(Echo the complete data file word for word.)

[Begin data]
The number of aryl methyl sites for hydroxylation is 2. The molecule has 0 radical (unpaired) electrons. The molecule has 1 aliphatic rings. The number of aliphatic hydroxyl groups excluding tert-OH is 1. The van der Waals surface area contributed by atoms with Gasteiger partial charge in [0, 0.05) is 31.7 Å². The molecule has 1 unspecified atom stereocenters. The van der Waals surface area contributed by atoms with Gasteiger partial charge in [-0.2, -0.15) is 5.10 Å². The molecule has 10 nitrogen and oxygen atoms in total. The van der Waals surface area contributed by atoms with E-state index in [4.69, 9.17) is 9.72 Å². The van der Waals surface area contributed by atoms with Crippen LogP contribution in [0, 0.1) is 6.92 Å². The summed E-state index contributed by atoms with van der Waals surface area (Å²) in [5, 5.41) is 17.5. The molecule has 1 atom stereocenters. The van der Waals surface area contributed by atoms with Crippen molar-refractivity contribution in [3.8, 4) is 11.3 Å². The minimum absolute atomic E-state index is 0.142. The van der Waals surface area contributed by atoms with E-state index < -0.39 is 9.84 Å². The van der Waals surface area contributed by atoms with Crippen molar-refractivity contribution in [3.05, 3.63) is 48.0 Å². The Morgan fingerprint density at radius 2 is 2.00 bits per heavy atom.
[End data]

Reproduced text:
The number of aryl methyl sites for hydroxylation is 2. The molecule has 0 radical (unpaired) electrons. The molecule has 1 aliphatic rings. The number of aliphatic hydroxyl groups excluding tert-OH is 1. The van der Waals surface area contributed by atoms with Gasteiger partial charge in [0, 0.05) is 31.7 Å². The molecule has 1 unspecified atom stereocenters. The van der Waals surface area contributed by atoms with Gasteiger partial charge in [-0.2, -0.15) is 5.10 Å². The molecule has 10 nitrogen and oxygen atoms in total. The van der Waals surface area contributed by atoms with E-state index in [4.69, 9.17) is 9.72 Å². The van der Waals surface area contributed by atoms with Crippen LogP contribution in [0, 0.1) is 6.92 Å². The summed E-state index contributed by atoms with van der Waals surface area (Å²) in [5, 5.41) is 17.5. The molecule has 1 atom stereocenters. The van der Waals surface area contributed by atoms with Crippen molar-refractivity contribution in [3.8, 4) is 11.3 Å². The minimum absolute atomic E-state index is 0.142. The van der Waals surface area contributed by atoms with E-state index < -0.39 is 9.84 Å². The van der Waals surface area contributed by atoms with Crippen molar-refractivity contribution in [3.05, 3.63) is 48.0 Å². The Morgan fingerprint density at radius 2 is 2.00 bits per heavy atom.